Eritrea is a latecomer in the game of mineralxploitaion but not novice to shady operations, all the better to foreign corporations. Many student of Ethio-Eritrean politics realize that the ruling EPLF presides over a secret society that has perfected the modus operandi while leading monastic life in the Sahel Mountains of Eritrea. No wonder why many Eritreans at home yearn the period where the Derg was in power like their fathers and grandfathers who lived with nostalgia of Italy’s presence in Eritrea. What a pervert way to think. In reality though, the Egyptian Falah, the Fulani cattle herder, the Mombasa petty trader, the peace starved Somali mother, the Ethiopian peasant, the Pedi miner in South Africa, the desert dweller Tuareg, are simply making statements when they choose the past. Not that the past was flowery and dandy but because they saw no tangible change in their lives to conjure the era of apartheid, colonialism and archaic feudalism.
The Italian Prime Minister Signor Matteo Renzi apparently touched by the recent tragedy said something novel and fresh in front of the Italian parliament. Here, I refer to his words full of compassion and also for his call to European leaders to face the challenge of our times, underdevelopment, poverty and ignorance in the Third World. Unlike those assembled in Brussels to discuss the catastrophe, this young Italian top official seem to admit sub-consciously that Europe and its offspring have lived on the back of the South for so long that they need to redressed the moral as well as ‘legal’ issues. Actually the Colonialists and the powers to be always blamed Africans (when dishing monies for ‘development aid’) for not pulling up by their bootstrap to make a difference. This of course is an important a topic by itself deserving separate time and space to elaborate. Suffice is to say that Africa’s predicament begun when curious Europe begun lurking around its shores centuries ago. The rest is history. As for Signor Renzi and his eloquent speech, I would say it went unheed especially when one reads carefully the press communiqué issued after the EU summit. Shame on them for focusing on deterrent measures long proved unworkable.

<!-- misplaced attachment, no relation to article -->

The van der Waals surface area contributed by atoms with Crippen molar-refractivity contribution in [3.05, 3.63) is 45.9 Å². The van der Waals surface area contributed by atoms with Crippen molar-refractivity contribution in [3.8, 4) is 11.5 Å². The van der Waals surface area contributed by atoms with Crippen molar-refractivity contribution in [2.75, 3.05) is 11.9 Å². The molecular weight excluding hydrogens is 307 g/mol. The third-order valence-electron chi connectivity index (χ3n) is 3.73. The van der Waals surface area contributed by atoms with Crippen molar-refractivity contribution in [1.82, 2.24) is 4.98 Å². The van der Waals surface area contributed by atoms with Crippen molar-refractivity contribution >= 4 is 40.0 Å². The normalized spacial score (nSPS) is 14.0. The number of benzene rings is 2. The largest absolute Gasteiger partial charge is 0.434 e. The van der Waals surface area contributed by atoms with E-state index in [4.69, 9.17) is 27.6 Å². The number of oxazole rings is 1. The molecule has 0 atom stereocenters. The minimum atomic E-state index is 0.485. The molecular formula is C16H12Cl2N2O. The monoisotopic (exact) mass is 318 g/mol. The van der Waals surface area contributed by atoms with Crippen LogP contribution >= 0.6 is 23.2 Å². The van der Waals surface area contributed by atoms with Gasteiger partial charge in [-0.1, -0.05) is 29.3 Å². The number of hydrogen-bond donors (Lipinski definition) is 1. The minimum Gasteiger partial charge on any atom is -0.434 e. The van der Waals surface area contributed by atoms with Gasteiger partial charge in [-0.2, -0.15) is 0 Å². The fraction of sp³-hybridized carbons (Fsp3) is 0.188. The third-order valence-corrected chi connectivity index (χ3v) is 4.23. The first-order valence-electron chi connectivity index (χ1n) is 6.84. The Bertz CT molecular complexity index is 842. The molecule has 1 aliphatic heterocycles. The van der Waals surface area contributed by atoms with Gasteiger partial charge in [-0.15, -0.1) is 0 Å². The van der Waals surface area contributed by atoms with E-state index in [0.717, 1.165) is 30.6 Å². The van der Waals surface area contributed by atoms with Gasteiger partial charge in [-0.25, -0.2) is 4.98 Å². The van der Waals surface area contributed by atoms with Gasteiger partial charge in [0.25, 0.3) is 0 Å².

The message the Italian Premier wants to convey to the world elite is that the root cause of the problem is underdevelopment. His statement is on the spot except with some nations like Syria and Iraq with sizeable number of refugees who at one time were self sufficient and orderly societies before the overthrow of the distinctly patriarchal but ruthless autocratic rulers. One argues the call by reactionary Arab kingdoms and Emirates together with flagrant intervention by outsiders exacerbated the situation turning it into lawless land. Undoubtedly, underdevelopment in Africa need to be tackled not only by eliminating the corrupt and embezzlers from the face of the continent but for the North to stop cajoling, pampering and protecting them as well. Is this too much to ask?
Let me be brief and give an example closer to home. If the Canadian mining corporation believes that the interest of Eritreans and in particular of those agro-pastoralists from where the gold and other valuable minerals is extracted will be served best by its mining operation, it is grossly mistaken. However, this is not an honest mistake one inclined to overlook because inherently the interest of the mining companies and international financial institutions is better served by dealing with the Zumas, the Mobutus, the Debys, the Netos not the Kwame Nukrumhas or the Thomas Sankaras. Unfortunately, the last two are a mere mirage in our mind.